After you are done counting, inspect the weld. It may look pretty ugly with a lot of extra plastic around the joint. We will deal with that in moment. Check that the belt forms a smooth, continuous curved form. If there is a big offset step where one end meets the other, you may want to cut the belt apart and start again. If it looks good, place the belt on the table and leave it alone for 20 minutes.
Use flush cutting pliers or a razor blade to trim away the excess material at the weldTrimming the Welded Joint
The last thing to do is trim any extra melted belt material off of the newly welded joint. The easiest method I’ve found is to use a pair of flush cutting pliers, normally used to cut wire. Use the pliers to nip off the excess material, being careful not to accidentally cut into the belt itself.

If you are careful, you can also use a single-edged razor blade. Straighten out the belt on a protected flat surface. Hold the razor blade parallel to the belt and slice away the material that is outside of the belt’s true diameter.

One last approach advocated by some is to grind the excess material off with a coarse wheel on bench grinder. This method works, but it’s not without its risks. As a rule, you should keep any form of loose material such as clothing, hair, and jewelry away from spinning machinery. A wise person might consider belts to fall into this category too.

Dug’s Automata Tips, Techniques and Tricks
A quarterly column by automaton-maker and enthusiast Dug North
Copyright 2013 Dug North

Warning: The topics covered in this column include the use of tools and materials that have the potential to cause damage to property and/or bodily injury. Your safety is important and it is your sole responsibility. Always read and follow the safety instructions that come with tools and materials you use. Wear safety glasses, use guards and other forms of safety equipment, follow safety precautions, and use good judgment. Seek the guidance of experienced outside sources whenever required.

Osborne, Albert H. (1973) Welding Plastic Belts. Bulletin of the National Association of Watch and Clock Collectors, 15(165), 1347-1348.

Perkins, Archie B. (1982) How to Use the Modern Watchmaker’s Lathe Part III, Horological Times, November, 23 and 37.

Tope, John (Producer). (2005) Clockmaker Watchmaker Lathe Basics [DVD]. United States: Tick Tock Productions.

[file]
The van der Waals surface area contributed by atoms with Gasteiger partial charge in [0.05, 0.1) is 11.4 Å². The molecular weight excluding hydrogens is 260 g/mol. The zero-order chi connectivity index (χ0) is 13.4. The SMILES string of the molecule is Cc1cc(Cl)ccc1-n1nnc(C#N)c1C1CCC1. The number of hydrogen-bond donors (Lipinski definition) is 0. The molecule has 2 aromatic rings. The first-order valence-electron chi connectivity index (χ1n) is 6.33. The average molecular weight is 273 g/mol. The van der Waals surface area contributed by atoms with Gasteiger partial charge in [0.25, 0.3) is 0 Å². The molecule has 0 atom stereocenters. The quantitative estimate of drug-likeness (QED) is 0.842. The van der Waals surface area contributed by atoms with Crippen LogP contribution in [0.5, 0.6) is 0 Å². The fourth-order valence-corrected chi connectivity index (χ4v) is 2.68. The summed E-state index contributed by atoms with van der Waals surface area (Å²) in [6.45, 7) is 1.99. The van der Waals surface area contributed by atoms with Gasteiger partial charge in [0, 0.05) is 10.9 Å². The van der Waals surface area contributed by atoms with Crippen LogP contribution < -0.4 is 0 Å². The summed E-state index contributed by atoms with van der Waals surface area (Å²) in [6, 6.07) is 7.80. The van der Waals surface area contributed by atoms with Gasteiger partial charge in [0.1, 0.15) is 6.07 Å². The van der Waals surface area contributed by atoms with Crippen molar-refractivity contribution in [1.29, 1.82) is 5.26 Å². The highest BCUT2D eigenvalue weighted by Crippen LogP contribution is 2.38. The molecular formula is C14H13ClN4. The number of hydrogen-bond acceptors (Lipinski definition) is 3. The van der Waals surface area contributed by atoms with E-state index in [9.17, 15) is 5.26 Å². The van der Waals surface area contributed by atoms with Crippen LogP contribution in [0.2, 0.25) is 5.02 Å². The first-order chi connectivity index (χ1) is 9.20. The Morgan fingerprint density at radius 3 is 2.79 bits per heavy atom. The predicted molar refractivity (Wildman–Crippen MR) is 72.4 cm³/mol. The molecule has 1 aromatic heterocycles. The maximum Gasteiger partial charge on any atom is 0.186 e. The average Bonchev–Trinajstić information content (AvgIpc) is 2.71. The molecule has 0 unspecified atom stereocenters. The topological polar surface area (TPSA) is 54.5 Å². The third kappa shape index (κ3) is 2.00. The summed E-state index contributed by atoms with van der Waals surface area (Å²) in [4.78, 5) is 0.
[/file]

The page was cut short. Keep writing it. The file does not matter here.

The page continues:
Urethane Round Belting, 1/8 inch Diameter, 10 ft Length, Orange
Amazon US

Urethane Round Belting, 1/8 inch Diameter, 10 ft Length, Clear
Amazon US

Urethane Round Belting, 2mm Diameter, 10 ft Length, Green
Amazon US


Small vise
Amazon UKAmazon US
Butane Micro Torch
Amazon UKAmazon US
Abrasive cleaning pad such as Scotch-brite
Amazon UKAmazon US
Single-edged razor blade
Amazon UKAmazon US
Flush cutting pliers
Amazon UKAmazon US


12 Responses to “Making Urethane Belts for Automaton Projects – Dug’s Tips 10”

  1. Whizbo on March 7th, 2013 4:16 pm

    We use these belts a lot in the automation industry. They have good stretch, and last forever. They make splicing kits that make the job very easy, but they are very expensive. You can seem one here
    The pliers/clamp is very helpful, and makes the three handed job a simple two handed job. The melting knife is really just a soldering iron with a large flat tip. We usually clean up the weld with a vertical belt sander, similar to what Dug mentioned with the bench grinder. A good weld is just as strong and flexible as the rest of the belt. Great article as always Dug!

  2. Doug Dalgetty on March 8th, 2013 1:52 pm

    I have found that the rubber spline material used to replace window screening can be used to make pulley belts. I pass strong monofilament fishing line through the hollow spline and glue it in place. This method is simple and cheap.

  3. John Stormes on March 8th, 2013 7:29 pm

    These people sell both smooth and textured belting in the UK, by the metre, in sizes 2-12mm diameter. they also do a 5mm hollow belt which can be joined by a press-in connector, if you don’t want to weld it.

  4. Dug North on March 8th, 2013 10:25 pm


    I came across that belt welding kit while doing a bit of research for the article. I’ve never used one. They look great — especially the pliers. I agree that they are expensive! Thanks for the sanding tip. I’m glad you enjoyed the article!


  5. Dug North on March 8th, 2013 10:29 pm

    Doug Dalgetty,

    Thanks for the tip! Do you tie the monofilament into a loop, then glue the ends of the rubber spline material together around it?


  6. Doug Dalgetty on March 9th, 2013 5:18 pm

    The spline that I use has a hole down the middle. I’ve used two methods. I have passed the mono all the way through the hole in the spline and then tied a knot in the mono. This leaves a small gap. I then found that simply applying “crazy glue” gel to the mono and passing it all the way through the spline works without using any knot at all. This leaves no gap and seems to sufficiently robust.

  7. Dug North on March 11th, 2013 12:23 am

    Thanks for the additional information, Doug!


  8. Michael on March 15th, 2013 1:22 am

    Wow, those welding kits are very expensive. I’m going to make a clamping device on my laser that will cost less than 1/20th of the Eagle clamp and to the same job. Just ordered some green belting from RS in the UK.

  9. Dug North on March 18th, 2013 5:09 pm


    They sure are. That’s one reason why watchmakers, clockmakers, and others have been using the hot knife method for ages. I’m sure we would all love to see your clamping device design when it is done!


  10. Fed Hatoum on July 27th, 2013 10:47 pm

    Just wanted to say thank you for sharing this technique. I ruined more than a couple of welds before I came across your blog. :-)

  11. Dug North on November 26th, 2013 3:22 pm

    Glad it helped, Fed!

  12. Roger on December 27th, 2013 7:58 pm

    Dug I had nothing too lose ,tried this on an old belt that broke . It was on a heat recovery unit worked great saved about $95 Thanks the boss could not belive it would work THANKS